UI Automation and Lessons Learned

#Break UI Automation tasks into granular sub-macros

I'll make this short-ish and to the point. I may post other lessons, but I think this specific hard-earned lesson should be shared.

I use Final Cut Pro X (FCPX) a lot, and I built a lot of KM automation macros to make things easier. Apple recently released a new version of FCPX, and a lot of my macros broke. And I earned an important lesson, which I'll share here.

The lesson is this: Place every single bit of automation in its own sub-macro, so there's only one place to change things.

Here's an example of something that changed in FCPX: You used to be able to select a clip in the timeline, press ⇧F, and FCPX would find the clip in the browser, and set focus to the browser window.

It's just one keystroke, right?

So I just repeated this action anywhere I needed it.

But now, while ⇧F still finds the clip in the browser, it no longer sets the focus to the browser window, which broke a bunch of things. So now I have to find everywhere I simulated ⇧F, and change it.

##Here's what I should have done:

When I simulated the ⇧F keystroke, what I really wanted to happen was "Find" and then "Focus". So now I have these macros:

So now, instead of using

I use this:

Which leaves me with only one or two places I have to change, if something breaks.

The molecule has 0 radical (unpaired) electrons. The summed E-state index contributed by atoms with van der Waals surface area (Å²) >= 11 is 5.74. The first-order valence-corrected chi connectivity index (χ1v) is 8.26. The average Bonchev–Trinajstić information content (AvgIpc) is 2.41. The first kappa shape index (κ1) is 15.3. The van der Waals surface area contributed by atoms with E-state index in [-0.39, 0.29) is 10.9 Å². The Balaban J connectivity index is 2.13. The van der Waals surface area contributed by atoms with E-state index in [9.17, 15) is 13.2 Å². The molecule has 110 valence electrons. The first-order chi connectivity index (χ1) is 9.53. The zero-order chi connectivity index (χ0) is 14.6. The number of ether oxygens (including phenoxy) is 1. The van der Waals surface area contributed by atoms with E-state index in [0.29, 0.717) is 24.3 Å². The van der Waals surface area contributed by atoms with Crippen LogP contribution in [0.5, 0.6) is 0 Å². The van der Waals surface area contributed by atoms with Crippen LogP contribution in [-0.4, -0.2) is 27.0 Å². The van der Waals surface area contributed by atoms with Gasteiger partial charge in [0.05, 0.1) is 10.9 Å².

###So here's what I've got so far, but of course I have a long way to go:

So that's my recommendation to everyone who automates UIs. Break tasks into very small chunks, and make sub-macros for everything.

###You might want to get this macro, if you don't already have it:

This makes it easy to select one of the aforementioned sub-macros, then paste in an "Execute a Macro" action that calls the sub-macro.


I created a Group called Subroutines. I place any macros in there that only exist to be called by other macros. They have no triggers on them.

Yep, I do the same, except I call my group “Sub-Macros”

I am thinking of adding direct support for something like Subroutines in a future version of Keyboard Maestro, so hopefully that will encourage people to use this advice (plus maybe make it a little easier, although probably not much).


Awesome! Multiple parameters would sure be cool, but I have no idea how you’d implement it.

I’m thinking something like the Plug In actions would look with multiple fields. Not sure how it would work inside the subroutine. Might have to implement local variables somehow. Anyway, its just a thought at the moment.

Well, it’s certainly a good thought!

Might have to implement local variables somehow.

How about adding a special token that is indexed, so it would be something like %Param%1%", %Param%2%, etc? Since %TriggerValue% is local, I would think you’ve already got some logic present for local tokens which might help.

Just a thought.

That is definitely possible, but named parameters would obviously be easier to understand. Not sure what would happen when you change the subroutine though.

@DanThomas I’ve seen your great advice in here and other forum posts and have been curious about your strategy for naming macros. It looks like you use a prefix that includes the app name plus the type of thing is controls? (UI)

Do you follow this naming structure as well as organizing them into folders by project?

For me, some subroutines can apply to several different projects I’m working on so seems like a better idea than what I do now (putting all routines and subroutines in same folder according to project).

If you’ve discussed your naming structure somewhere else maybe you’ve got a link?

Thanks for all your help!